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Can you create an array/vector of resizable containers?

This is a discussion on Can you create an array/vector of resizable containers? within the C++ Programming forums, part of the General Programming Boards category; Can you create an array of templated, resizable containers? For example, would this array work? Code: TemplatedContainer<ExampleClass>* ptr; ptr = ...

  1. #1
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    Can you create an array/vector of resizable containers?

    Can you create an array of templated, resizable containers? For example, would this array work?

    Code:
    TemplatedContainer<ExampleClass>* ptr;
    
    ptr = new TemplatedContainer<ExampleClass>[value];
    If my logic is correct, this should work initially, because it will initialize each object in the array to a specific size, but when you try to resize one of the containers it will mess up the array because the memory addresses are contiguous. Am I correct here?

    If this is the case, would a vector work?

    Code:
    std::vector<TemplatedContainer<ExampleClass> > example;
    When you resized one of the objects in the vector, would it properly resize the vector as well, even though you aren't pushing or popping any objects?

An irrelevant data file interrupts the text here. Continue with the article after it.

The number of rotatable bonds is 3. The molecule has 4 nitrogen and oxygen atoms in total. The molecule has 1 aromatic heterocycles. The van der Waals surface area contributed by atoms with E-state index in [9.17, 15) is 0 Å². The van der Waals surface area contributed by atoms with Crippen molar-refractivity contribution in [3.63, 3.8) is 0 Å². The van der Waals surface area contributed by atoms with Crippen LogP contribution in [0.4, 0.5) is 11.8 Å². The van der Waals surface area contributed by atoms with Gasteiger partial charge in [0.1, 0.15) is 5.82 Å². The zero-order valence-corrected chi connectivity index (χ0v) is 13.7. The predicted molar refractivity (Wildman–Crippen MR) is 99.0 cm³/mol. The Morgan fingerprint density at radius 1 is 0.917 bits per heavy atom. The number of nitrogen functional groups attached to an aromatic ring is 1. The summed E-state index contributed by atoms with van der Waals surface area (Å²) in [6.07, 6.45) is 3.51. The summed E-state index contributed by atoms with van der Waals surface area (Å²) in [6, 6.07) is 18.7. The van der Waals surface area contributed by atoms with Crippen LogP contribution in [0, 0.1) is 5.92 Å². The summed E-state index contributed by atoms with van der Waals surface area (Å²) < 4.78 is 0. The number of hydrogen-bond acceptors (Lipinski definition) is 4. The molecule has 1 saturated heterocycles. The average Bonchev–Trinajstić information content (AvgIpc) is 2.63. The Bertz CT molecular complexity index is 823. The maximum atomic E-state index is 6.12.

2. #2
    - - - - - - - - oogabooga's Avatar
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    That depends on how the container is implemented.
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    Meaning...?

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    Registered User hk_mp5kpdw's Avatar
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    The templated container should not itself ever physically change size. The memory it manages however might grow/shrink dynamically. A vector for instance is a container that can hold elements whose number can grow or shrink on the demands of the user. The vector itself never changes size, its size is fixed regardless of how many objects it manages. As the vector "grows" or "shrinks" it is really the memory that the vector manages which does the shrinking and growing, not the vector itself. So, an array of vectors for instance has a fixed size as does a single vector but the individual vectors may manage an ever changing number of elements themselves.
    "Owners of dogs will have noticed that, if you provide them with food and water and shelter and affection, they will think you are god. Whereas owners of cats are compelled to realize that, if you provide them with food and water and shelter and affection, they draw the conclusion that they are gods."